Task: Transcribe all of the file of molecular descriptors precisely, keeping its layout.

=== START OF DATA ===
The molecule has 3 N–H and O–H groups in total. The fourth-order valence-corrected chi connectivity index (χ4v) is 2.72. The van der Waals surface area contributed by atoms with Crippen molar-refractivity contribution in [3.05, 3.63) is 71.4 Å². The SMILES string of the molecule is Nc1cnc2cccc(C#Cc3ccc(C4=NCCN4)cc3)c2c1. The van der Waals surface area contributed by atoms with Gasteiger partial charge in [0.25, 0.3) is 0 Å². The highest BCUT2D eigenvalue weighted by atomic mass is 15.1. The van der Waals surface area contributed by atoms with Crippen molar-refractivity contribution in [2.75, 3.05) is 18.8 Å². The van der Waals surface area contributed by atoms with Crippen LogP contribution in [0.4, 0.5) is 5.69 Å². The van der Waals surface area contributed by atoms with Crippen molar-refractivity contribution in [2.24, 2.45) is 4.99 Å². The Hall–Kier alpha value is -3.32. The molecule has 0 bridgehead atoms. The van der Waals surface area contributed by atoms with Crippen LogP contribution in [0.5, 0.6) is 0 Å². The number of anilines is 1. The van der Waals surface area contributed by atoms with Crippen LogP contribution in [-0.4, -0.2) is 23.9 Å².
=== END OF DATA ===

The molecule has 3 N–H and O–H groups in total. The fourth-order valence-corrected chi connectivity index (χ4v) is 2.72. The van der Waals surface area contributed by atoms with Crippen molar-refractivity contribution in [3.05, 3.63) is 71.4 Å². The SMILES string of the molecule is Nc1cnc2cccc(C#Cc3ccc(C4=NCCN4)cc3)c2c1. The van der Waals surface area contributed by atoms with Gasteiger partial charge in [0.25, 0.3) is 0 Å². The highest BCUT2D eigenvalue weighted by atomic mass is 15.1. The van der Waals surface area contributed by atoms with Crippen molar-refractivity contribution in [2.75, 3.05) is 18.8 Å². The van der Waals surface area contributed by atoms with Crippen LogP contribution in [0.4, 0.5) is 5.69 Å². The van der Waals surface area contributed by atoms with Crippen molar-refractivity contribution in [2.24, 2.45) is 4.99 Å². The Hall–Kier alpha value is -3.32. The molecule has 0 bridgehead atoms. The van der Waals surface area contributed by atoms with Crippen LogP contribution in [0.5, 0.6) is 0 Å². The number of anilines is 1. The van der Waals surface area contributed by atoms with Crippen LogP contribution in [-0.4, -0.2) is 23.9 Å².